Spray a 9×12 baking dish and layer your fillets, coat each fillet with ranch dressing and sprinkle with garlic salt. Crush as many potato chips as needed to completely cover the fillets.

Bake at 325 degrees for 15 minutes. If you choose to do so, the last 2-4 minutes of baking you can sprinkle with cheddar cheese.

I hope that you enjoy the two recipes that I have included for the Sac-a-Lait that you catch on your fishing trip to Louisiana. Remember that no matter where you go to fish in the United States, crappie has many different names. If you are in Northern Louisiana the crappie is called the white perch.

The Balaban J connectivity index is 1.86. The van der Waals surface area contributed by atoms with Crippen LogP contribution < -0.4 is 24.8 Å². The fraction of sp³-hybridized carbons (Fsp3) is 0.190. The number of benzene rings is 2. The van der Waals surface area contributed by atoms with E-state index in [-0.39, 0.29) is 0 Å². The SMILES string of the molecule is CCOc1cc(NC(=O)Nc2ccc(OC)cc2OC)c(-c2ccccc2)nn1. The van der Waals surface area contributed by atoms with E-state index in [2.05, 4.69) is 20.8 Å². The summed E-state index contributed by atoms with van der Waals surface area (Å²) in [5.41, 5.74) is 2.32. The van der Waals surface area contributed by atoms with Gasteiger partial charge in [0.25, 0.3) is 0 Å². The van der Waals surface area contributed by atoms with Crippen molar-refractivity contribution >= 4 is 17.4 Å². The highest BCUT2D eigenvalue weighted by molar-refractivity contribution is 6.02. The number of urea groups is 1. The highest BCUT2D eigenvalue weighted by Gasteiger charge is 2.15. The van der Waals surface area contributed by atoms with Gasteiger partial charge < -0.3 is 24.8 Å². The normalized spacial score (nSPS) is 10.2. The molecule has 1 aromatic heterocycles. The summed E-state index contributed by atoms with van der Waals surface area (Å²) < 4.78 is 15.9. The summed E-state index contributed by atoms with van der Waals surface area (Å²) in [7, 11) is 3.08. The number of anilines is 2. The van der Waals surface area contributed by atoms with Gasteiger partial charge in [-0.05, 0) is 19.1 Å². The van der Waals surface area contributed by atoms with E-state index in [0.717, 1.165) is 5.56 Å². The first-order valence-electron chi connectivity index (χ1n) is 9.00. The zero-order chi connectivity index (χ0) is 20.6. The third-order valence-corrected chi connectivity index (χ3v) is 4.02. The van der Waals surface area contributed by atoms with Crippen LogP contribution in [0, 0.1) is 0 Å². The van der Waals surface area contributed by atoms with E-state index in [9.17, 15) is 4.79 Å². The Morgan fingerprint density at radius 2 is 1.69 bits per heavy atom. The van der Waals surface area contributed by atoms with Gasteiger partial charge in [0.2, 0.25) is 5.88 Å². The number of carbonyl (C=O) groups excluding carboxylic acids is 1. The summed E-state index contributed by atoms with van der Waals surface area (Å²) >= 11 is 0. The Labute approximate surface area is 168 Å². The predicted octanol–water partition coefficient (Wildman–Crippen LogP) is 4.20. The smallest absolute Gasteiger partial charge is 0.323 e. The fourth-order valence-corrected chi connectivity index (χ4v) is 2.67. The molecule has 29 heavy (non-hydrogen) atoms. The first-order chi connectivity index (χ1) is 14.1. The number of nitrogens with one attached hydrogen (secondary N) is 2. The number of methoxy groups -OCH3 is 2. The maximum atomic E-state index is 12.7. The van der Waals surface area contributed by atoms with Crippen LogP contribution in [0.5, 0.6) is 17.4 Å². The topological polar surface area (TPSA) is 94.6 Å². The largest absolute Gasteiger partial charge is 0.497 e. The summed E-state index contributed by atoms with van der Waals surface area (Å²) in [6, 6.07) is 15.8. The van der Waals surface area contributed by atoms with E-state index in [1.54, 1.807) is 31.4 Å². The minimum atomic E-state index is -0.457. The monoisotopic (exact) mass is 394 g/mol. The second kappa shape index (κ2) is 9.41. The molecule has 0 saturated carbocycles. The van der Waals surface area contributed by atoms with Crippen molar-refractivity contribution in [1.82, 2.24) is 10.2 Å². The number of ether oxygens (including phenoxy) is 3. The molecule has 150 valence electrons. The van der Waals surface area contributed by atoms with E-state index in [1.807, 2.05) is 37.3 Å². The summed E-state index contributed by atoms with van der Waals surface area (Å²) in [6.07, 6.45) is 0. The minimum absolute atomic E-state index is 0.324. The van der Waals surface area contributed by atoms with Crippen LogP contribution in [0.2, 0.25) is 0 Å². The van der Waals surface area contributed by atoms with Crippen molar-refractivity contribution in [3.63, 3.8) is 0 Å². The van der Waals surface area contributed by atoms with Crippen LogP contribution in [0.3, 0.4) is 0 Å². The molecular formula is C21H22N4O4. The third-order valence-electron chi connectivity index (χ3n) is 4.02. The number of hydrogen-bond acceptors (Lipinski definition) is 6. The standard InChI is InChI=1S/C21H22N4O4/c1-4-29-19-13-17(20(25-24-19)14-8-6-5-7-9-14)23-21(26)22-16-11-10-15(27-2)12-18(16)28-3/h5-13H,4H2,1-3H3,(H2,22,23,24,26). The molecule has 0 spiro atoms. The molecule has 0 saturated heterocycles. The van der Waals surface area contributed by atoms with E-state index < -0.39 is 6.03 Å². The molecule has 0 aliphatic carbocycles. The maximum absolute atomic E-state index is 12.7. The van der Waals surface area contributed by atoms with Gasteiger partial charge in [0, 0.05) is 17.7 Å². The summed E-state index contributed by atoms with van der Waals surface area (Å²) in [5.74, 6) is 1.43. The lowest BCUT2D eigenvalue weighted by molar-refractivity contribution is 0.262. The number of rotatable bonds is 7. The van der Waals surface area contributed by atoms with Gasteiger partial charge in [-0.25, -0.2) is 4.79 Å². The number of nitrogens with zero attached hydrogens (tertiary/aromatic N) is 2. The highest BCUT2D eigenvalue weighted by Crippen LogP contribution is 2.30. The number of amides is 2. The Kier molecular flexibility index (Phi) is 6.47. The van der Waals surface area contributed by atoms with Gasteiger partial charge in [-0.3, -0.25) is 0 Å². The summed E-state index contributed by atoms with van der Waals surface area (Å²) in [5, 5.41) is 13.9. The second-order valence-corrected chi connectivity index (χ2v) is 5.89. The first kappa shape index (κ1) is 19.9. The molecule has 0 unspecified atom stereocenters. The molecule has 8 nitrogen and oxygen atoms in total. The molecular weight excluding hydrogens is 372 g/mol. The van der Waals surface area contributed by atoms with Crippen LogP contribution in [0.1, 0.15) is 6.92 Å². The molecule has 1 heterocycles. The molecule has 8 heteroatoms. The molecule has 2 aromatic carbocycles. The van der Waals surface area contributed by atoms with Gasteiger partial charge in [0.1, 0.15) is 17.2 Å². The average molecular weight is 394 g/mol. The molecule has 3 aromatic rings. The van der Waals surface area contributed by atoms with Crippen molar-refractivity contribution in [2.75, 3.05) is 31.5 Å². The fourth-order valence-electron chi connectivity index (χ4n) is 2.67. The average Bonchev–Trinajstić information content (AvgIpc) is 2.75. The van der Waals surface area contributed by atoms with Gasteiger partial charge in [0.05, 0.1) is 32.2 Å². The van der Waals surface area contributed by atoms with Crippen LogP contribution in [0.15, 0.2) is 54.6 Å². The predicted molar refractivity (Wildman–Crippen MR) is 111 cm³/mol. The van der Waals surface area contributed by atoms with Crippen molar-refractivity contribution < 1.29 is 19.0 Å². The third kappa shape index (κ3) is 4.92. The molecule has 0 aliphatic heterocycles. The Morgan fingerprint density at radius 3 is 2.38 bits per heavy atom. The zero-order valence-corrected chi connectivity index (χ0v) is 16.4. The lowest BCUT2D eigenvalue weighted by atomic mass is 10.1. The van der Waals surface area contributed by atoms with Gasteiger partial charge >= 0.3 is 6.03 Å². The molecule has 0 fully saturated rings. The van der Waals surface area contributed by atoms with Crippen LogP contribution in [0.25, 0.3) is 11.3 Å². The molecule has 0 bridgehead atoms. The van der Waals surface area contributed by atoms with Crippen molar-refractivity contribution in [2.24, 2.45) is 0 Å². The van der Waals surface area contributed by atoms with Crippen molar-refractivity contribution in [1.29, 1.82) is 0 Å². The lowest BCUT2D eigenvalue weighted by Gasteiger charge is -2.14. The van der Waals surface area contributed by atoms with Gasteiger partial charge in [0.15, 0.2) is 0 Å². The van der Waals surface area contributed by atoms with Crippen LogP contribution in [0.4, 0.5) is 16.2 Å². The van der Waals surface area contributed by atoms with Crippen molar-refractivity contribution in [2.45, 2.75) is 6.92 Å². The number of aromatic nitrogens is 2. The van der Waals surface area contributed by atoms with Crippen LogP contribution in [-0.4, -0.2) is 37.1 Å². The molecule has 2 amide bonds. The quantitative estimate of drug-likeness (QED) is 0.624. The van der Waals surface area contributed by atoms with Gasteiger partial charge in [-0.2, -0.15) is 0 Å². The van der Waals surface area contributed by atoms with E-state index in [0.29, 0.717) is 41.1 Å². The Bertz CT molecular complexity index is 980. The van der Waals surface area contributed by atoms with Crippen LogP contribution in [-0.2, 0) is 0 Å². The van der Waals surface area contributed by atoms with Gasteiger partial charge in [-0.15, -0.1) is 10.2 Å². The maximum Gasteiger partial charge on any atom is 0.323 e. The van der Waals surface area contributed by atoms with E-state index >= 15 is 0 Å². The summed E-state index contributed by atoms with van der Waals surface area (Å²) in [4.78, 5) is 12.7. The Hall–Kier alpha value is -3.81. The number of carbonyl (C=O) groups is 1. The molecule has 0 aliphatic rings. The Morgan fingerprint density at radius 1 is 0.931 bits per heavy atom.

Remember, we will be doing other segments on the crappie, best places to catch them, more on their habitats, best lures, poles, and ways to catch them. We want to be your crappie information headquarters.

Keep a specific eye out on articles that explain the best ways/techniques to catch a crappie and the segment on the 7 different kinds of crappie.

No matter whether you all them crappie, speckled bass, paper-mouth, sac-a-lait, or something else; they are in the United States in abundance and they make a great, tasting meal or side dish.

There are numerous ways to fix crappie; fry, bake, broil, or grill. There are hundreds of recipes online; choose one, two or even ten and feel free to change up some of the spices and other ingredients to tickle your taste buds. Happy eating (and fishing)!

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Darren Enns